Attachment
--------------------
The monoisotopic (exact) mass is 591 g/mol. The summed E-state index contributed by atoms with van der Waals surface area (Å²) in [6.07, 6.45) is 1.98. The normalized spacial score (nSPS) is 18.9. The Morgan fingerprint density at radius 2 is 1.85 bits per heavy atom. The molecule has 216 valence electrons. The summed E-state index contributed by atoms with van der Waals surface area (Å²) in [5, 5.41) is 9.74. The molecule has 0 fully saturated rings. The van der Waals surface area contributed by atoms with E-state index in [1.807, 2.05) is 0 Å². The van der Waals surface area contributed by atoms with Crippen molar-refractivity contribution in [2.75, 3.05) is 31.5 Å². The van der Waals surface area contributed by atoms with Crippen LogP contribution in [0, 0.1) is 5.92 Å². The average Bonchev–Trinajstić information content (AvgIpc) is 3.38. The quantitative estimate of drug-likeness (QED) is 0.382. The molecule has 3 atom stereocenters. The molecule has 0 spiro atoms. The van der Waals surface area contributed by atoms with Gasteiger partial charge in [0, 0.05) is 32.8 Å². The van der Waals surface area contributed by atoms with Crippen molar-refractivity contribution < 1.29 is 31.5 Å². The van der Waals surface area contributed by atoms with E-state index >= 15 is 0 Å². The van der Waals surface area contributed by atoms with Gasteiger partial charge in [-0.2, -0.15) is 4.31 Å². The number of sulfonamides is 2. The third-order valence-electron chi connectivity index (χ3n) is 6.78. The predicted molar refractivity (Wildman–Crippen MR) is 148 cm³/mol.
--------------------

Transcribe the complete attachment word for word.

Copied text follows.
The monoisotopic (exact) mass is 591 g/mol. The summed E-state index contributed by atoms with van der Waals surface area (Å²) in [6.07, 6.45) is 1.98. The normalized spacial score (nSPS) is 18.9. The Morgan fingerprint density at radius 2 is 1.85 bits per heavy atom. The molecule has 216 valence electrons. The summed E-state index contributed by atoms with van der Waals surface area (Å²) in [5, 5.41) is 9.74. The molecule has 0 fully saturated rings. The van der Waals surface area contributed by atoms with E-state index in [1.807, 2.05) is 0 Å². The van der Waals surface area contributed by atoms with Crippen molar-refractivity contribution in [2.75, 3.05) is 31.5 Å². The van der Waals surface area contributed by atoms with Crippen LogP contribution in [0, 0.1) is 5.92 Å². The average Bonchev–Trinajstić information content (AvgIpc) is 3.38. The quantitative estimate of drug-likeness (QED) is 0.382. The molecule has 3 atom stereocenters. The molecule has 0 spiro atoms. The van der Waals surface area contributed by atoms with Gasteiger partial charge in [0, 0.05) is 32.8 Å². The van der Waals surface area contributed by atoms with Crippen molar-refractivity contribution < 1.29 is 31.5 Å². The van der Waals surface area contributed by atoms with E-state index >= 15 is 0 Å². The van der Waals surface area contributed by atoms with Gasteiger partial charge in [-0.2, -0.15) is 4.31 Å². The number of sulfonamides is 2. The third-order valence-electron chi connectivity index (χ3n) is 6.78. The predicted molar refractivity (Wildman–Crippen MR) is 148 cm³/mol.